Common as Air
Revolution, Art, and Ownership
By Lewis Hyde
(Farrar, Straus and Giroux, Hardcover, 9780374223137, 320pp.)
Publication Date: August 17, 2010
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Common as Air offers a stirring defense of our cultural commons, that vast store of art and ideas we have inherited from the past that continues to enrich our present. Suspicious of the current idea that all creative work is “intellectual property,” Lewis Hyde turns to America’s founding fathers—men like John Adams, James Madison, and Thomas Jefferson—in search of other ways to value the fruits of human wit and imagination. What he discovers is a rich tradition in which knowledge was assumed to be a commonwealth, not a private preserve.
For the founding fathers, democratic self-governance itself demanded open and easy access to ideas. So did the growth of creative communities, such as that of eighteenth-century science. And so did the flourishing of public persons, the very actors whose “civic virtue” brought the nation into being.
In this lively, carefully argued, and well-documented book, Hyde brings the past to bear on present matters, shedding fresh light on everything from the Human Genome Project to Bob Dylan’s musical roots. Common as Air allows us to stand on the shoulders of America’s revolutionary giants and to see beyond today’s narrow debates over cultural ownership. What it reveals is nothing less than an inspiring vision of how to reclaim the commonwealth of art and ideas that we were meant to inherit.
Lewis Hyde is the author of The Gift: Imagination and the Erotic Life of Property, This Error Is the Sign of Love, and Trickster Makes This World: Mischief, Myth, and Art (FSG, 1998). A MacArthur Fellow and former director of undergraduate creative writing at Harvard University, Hyde teaches during the fall semesters at Kenyon College, where he is the Richard L. Thomas Professor of Creative Writing. During the rest of the year he lives in Cambridge, Massachusetts, where he is a faculty associate at Harvard’s Berkman Center for Internet and Society.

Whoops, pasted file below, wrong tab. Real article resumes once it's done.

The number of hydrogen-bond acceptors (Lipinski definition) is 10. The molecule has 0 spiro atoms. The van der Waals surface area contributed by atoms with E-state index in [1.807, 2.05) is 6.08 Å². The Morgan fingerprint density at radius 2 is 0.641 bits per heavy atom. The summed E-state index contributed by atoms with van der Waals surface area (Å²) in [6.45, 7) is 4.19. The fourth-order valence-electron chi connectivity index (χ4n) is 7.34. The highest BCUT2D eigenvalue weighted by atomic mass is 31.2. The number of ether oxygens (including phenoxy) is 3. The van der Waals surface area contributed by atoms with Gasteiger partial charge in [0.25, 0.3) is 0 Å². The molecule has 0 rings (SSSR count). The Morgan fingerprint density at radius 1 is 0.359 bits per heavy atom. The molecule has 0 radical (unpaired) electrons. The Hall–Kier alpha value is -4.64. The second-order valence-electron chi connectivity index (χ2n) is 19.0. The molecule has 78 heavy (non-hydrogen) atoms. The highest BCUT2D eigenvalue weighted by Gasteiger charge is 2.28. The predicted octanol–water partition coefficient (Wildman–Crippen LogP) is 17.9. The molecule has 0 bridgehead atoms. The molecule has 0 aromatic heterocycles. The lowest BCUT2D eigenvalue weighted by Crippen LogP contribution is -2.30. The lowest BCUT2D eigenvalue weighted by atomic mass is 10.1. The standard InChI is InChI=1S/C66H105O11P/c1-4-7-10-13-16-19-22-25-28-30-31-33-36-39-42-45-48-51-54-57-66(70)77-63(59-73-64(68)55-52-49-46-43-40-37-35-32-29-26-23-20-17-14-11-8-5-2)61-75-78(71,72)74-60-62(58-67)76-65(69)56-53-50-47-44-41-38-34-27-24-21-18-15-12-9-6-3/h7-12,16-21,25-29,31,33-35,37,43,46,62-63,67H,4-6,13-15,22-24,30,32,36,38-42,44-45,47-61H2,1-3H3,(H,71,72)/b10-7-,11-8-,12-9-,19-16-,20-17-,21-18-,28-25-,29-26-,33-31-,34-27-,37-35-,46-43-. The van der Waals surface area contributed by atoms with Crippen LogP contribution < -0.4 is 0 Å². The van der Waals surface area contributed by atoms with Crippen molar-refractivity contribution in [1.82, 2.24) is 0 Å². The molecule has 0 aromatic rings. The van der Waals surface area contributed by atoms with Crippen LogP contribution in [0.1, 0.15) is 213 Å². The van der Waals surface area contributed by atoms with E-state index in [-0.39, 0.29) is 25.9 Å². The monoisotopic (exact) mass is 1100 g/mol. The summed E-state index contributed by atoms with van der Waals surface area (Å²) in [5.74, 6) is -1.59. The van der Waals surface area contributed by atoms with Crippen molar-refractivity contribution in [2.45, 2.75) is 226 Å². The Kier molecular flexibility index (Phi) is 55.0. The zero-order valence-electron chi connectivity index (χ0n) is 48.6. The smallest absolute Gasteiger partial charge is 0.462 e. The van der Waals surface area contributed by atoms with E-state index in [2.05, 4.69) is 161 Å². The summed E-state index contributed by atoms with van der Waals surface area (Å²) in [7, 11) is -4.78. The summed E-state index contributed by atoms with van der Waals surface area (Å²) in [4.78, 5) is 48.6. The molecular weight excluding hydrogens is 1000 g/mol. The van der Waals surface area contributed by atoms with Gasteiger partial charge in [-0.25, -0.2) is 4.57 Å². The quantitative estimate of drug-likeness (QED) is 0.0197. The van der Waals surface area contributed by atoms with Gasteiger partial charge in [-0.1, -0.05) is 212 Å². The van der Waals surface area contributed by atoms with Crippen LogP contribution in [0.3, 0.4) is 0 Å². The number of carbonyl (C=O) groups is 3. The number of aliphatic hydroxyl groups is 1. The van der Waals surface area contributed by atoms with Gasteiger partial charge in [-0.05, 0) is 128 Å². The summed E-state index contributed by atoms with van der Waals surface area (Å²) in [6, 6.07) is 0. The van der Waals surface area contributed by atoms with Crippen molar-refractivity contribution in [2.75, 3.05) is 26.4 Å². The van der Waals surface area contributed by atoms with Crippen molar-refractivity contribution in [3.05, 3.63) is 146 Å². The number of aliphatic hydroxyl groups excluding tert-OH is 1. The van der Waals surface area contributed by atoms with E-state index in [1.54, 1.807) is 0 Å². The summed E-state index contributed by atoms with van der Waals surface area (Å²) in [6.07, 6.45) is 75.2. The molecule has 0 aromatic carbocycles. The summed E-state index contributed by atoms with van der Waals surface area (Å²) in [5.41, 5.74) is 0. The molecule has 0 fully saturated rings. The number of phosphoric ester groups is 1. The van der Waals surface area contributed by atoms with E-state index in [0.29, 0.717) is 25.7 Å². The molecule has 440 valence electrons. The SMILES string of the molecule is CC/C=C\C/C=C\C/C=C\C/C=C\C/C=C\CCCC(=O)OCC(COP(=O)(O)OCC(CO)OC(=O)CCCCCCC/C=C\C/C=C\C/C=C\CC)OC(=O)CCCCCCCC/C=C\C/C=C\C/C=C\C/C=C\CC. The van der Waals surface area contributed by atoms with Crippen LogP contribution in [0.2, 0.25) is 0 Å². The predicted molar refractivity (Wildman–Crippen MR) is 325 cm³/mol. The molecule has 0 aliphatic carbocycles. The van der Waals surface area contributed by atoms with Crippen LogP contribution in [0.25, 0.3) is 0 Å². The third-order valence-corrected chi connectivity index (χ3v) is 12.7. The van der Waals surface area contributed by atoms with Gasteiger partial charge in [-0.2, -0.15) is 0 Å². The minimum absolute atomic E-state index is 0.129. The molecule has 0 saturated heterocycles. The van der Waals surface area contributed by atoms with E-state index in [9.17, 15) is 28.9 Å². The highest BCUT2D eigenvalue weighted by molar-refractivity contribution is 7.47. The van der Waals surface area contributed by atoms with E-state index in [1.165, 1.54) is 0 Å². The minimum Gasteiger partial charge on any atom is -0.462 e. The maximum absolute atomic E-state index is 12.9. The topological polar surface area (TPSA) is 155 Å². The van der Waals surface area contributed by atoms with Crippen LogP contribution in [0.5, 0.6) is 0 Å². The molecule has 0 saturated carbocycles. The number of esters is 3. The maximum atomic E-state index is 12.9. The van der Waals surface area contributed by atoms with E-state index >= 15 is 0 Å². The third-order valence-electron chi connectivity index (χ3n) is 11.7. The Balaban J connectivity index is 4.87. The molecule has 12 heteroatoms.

“Lewis Hyde has written a stunning book. Drawing from science, law, and art, and looking deep into the intentions of the founding fathers, Common as Air is essential reading, no matter where you stand in the ongoing debate about the ownership of art and ideas.” —Anna Deavere Sm ith“Lewis Hyde’s Common As Air [is] an eloquent and erudite plea for protecting our cultural patrimony from appropriation by commercial interests . . . Hyde builds his argument by telling stories, and he tells them well. His book brims with vignettes, which may be familiar but complement one another in ways that produce original insights. Instead, he tells stories with a moral. If we reassessed our history, he teaches, we would reassert our citizenship in a Republic of Letters that was crucial to the creation of the American Republic—and that is more important than ever in the age of the Internet.” —Robert Darnton, The New York Times Book Review
“Lewis Hyde, MacArthur Fellow and professor at Kenyon and Harvard, offers a brilliant and absorbing account of the development of restrictive and enduring private ownership of shared experience . . . His argumentation is dazzling, dense with lucid ideas, erudition, wry humor . . . Like his elegant 1983 underground bestseller, The Gift, about social codes of giving and accepting, Common as Air will surely inspire thoughtful responses for even longer than its own copyright endures.” —Matt Kramer, Star-Tribune“Drawing on deep historical research, Common As Air discusses the reasons why Thomas Jefferson, Benjamin Franklin, and their peers were wary of perpetual patents and copyrights. The Founders viewed them as state-sanctioned monopolies that deterred the progress of learning, creativity, and innovation. This is the reason why they carved out room in the U.S. Constitution for intellectual property, the first country to do so.” —Kembrew McLeod, The Atlantic
“In [Common As Air], Hyde discusses the property we once held in common—from land to books to certain kinds of scientific discoveries—and demonstrates how this arena has steadily eroded.” —Bill Eichenberger, The Plain Dealer (Cleveland)
“Deeply researched and powerfully felt, this book presents a compelling case for an alternate paradigm, and showcases the originality that readers cherished in The Gift.” —Brendan Driscoll, Booklist